The Ottumwa Courier

February 10, 2014

Deadlocked juries don't produce clear advantage in retrials

Courier staff writer

---- — OTTUMWA — Wapello County has always had a reputation as a tough place to get a conviction. Two mistrials in high-profile murder cases over the past 12 months have reinforced the reputation.

Last spring, Seth Techel’s first trial ended in a hung jury. Earlier this year, Robert Pilcher’s trial ended the same way. In both cases, jurors failed to reach a decision either way, setting the cases up for retrial.

It raises a question: Does a high-profile mistrial alter the prosecution’s approach when faced with a new case in that county?

The Iowa Attorney General’s office declined through a spokesman to comment for this article, citing their plans to retry both cases.

Professor Emily Hughes, a member of the faculty at the University of Iowa’s law school, said there are circumstances where a county’s reputation probably does make a difference. If a charge can be tried in any of several counties, it’s reasonable to think prosecutors might opt to bring charges in a county where convictions are common rather than one in which they have been hard to come by.

But most cases don’t work that way. The vast majority of violent crimes take place in a single location, and that’s where the case must be filed. Does the county’s reputation come into the prosecution’s strategy? That’s unclear.

Hughes said she thinks it, “would certainly enter into their minds,” but that’s different than fundamentally changing their strategy. Knowing juries might be harder to convince and changing the approach in future cases are two different things.

Many felonies involve what the courts call “lesser included offenses.” In some cases juries are allowed to convict on one of those lesser offenses (say, second-degree murder rather than first-degree murder) if they are convinced the defendant committed a crime but aren’t fully persuaded the circumstances match the more serious charge.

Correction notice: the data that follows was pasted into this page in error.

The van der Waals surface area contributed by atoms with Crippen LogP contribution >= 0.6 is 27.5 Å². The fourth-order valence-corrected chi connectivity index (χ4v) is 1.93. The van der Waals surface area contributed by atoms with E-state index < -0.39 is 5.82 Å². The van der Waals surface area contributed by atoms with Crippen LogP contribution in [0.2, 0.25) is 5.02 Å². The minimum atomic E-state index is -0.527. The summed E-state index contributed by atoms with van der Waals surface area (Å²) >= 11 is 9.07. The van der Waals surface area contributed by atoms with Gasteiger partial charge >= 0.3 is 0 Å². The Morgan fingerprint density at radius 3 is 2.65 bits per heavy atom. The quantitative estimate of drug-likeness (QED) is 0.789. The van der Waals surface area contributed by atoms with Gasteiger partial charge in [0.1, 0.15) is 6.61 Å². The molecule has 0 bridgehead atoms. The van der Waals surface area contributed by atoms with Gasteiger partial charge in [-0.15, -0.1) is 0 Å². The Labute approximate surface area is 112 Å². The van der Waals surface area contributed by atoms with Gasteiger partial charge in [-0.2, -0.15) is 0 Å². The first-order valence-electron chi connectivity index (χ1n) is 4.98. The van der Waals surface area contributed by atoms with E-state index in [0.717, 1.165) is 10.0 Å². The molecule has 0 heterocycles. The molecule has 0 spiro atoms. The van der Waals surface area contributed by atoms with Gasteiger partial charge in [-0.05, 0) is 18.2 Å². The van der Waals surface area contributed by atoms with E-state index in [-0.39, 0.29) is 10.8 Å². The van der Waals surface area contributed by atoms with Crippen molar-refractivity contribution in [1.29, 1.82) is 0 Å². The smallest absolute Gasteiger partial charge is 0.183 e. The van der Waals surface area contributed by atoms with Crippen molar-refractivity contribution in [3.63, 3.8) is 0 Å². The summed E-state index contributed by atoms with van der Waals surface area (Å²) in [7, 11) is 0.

A prosecutor might file for a lower charge in an attempt to lower the bar for conviction, but Hughes said that’s not particularly likely. It’s generally much easier to lower the seriousness of the charges than it is to raise it, and charges must frequently be filed before the full prosecutorial investigation is completed.

“There’s some disincentive for them to undervalue their case,” she said.

There’s also no clear answer whether one side generally benefits more from a mistrial. If a defendant testifies in the original trial, prosecutors can use that testimony to pick apart his credibility in a retrial. The defense can do the same with prosecution witnesses.

Then there’s the strain on family members, witnesses who must re-live experiences from the stand and the uncertainty felt by the defendant. All of those factors can have an effect on how jurors view the case.

It’s important to remember that not all mistrials are the same. A mistrial due to an error by one of the attorneys in the case has different implications than one caused by a hung jury. And the circumstances of each individual case make it hard to generalize.

“I don’t think there’s one blanket thing you can say about all mistrials,” she said. “I think that it really comes down to the specific case.”